Banning and Burning the Burqa in Muslim Chad

Why the Muslim-majority country is outlawing the Islamic attire.

Stephen Brown// While people who oppose the wearing of facial coverings by Muslim women are routinely accused of Islamophobia, the Muslim-majority nation of Chad has not only banned such garments but ordered one variety, the burqa, burned.

“Wearing the burqa must stop immediately from today, not only in public places and schools but throughout the whole of the country,” said Prime Minister Kalzeube Pahimi Deubet, Chad’s ruler since 1990.

The central African country of 13.5 million people took this unprecedented step after at least two burqa-wearing suicide bombers, reportedly men in disguise, staged co-ordinated terrorist attacks in N’Djamena, Chad’s capital, last June 15. The targets were the city’s police headquarters and the police academy. The resulting carnage saw 38 people killed, including four terrorists, and dozens more wounded. Though no group has yet claimed responsibility for the attack, Chadian authorities blame the Islamic terrorist group Boko Haram, based in nearby Nigeria.

The terrorist attacks, regarded by some as the country’s 9/11, shocked the Chadian public, as they were the first ever to take place in country’s capital. One African newspaper reported bomb fragments from the attacks were sent to the U.S. Federal Bureau of Investigation.

Almost immediately after the twin assaults, a nationwide ban was announced against wearing clothing that covers the face. Anyone violating the ban will be “arrested, tried and sentenced in summary proceedings.” Prime Minister Deubet stated security authorities were also ordered to enter markets “to seize all burqas on sale and burn them.” He also banned facial coverings that leave only the eyes uncovered, such as the niqab, calling them “camouflage.”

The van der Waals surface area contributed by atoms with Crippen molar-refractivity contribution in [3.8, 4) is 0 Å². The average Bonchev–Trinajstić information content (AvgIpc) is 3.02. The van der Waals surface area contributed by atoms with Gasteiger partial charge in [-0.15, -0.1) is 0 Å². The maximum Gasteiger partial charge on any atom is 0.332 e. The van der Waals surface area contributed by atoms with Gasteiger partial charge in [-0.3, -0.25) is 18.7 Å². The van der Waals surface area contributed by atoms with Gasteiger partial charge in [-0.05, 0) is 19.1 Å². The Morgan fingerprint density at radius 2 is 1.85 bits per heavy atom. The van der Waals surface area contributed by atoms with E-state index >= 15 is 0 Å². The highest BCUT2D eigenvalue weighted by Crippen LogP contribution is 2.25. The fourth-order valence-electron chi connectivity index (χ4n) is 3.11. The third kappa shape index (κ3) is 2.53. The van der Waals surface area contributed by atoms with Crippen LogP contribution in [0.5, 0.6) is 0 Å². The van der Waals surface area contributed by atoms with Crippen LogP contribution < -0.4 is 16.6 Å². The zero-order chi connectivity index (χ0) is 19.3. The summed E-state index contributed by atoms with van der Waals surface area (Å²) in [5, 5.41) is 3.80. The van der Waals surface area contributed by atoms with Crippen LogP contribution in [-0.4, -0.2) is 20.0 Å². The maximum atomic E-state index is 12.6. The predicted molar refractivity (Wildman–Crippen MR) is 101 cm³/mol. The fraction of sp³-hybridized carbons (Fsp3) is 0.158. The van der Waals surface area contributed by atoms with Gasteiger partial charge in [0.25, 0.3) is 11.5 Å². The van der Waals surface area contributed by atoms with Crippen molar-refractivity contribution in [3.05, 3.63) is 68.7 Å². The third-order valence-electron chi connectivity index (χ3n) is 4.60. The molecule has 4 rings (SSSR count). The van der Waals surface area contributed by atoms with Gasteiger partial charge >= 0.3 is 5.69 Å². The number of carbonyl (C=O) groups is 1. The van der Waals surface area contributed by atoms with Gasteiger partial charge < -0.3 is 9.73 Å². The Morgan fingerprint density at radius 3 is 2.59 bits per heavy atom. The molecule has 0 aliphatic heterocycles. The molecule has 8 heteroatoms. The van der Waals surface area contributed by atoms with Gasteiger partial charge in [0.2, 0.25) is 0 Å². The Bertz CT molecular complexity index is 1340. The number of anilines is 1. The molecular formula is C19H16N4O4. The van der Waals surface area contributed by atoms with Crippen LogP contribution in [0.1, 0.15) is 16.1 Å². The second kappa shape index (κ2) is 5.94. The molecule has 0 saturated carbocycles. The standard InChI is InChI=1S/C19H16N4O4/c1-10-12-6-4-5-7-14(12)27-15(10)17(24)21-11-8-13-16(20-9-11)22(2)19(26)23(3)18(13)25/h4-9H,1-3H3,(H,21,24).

Deubet announced the burqa ban to religious leaders at the start of Ramadan, the Muslim holy month. Chad, a member of the Organization of the Islamic Conference, is about 53 percent Muslim, the majority of whom are Sufi, and 35 percent Christian. Some Chadians still practice traditional African religions. Deubet asked the religious leaders to spread news of the ban in “mosques, churches and other holy places.”

It is believed Chad, a U.S. ally in Africa’s anti-jihad coalition, was targeted for the June attack because of its leading, and effective, role in fighting the Nigerian Islamic terrorist group, Boko Haram, which is known worldwide for its slaughter of innocent civilians and enslavement of young women. Boko Haram had controlled an area in northern Nigeria ‘about the size of Belgium” until earlier this year when Chad and Cameroon sent troops to help the Nigerian government forces. Their joint efforts won back large areas from Boko Haram.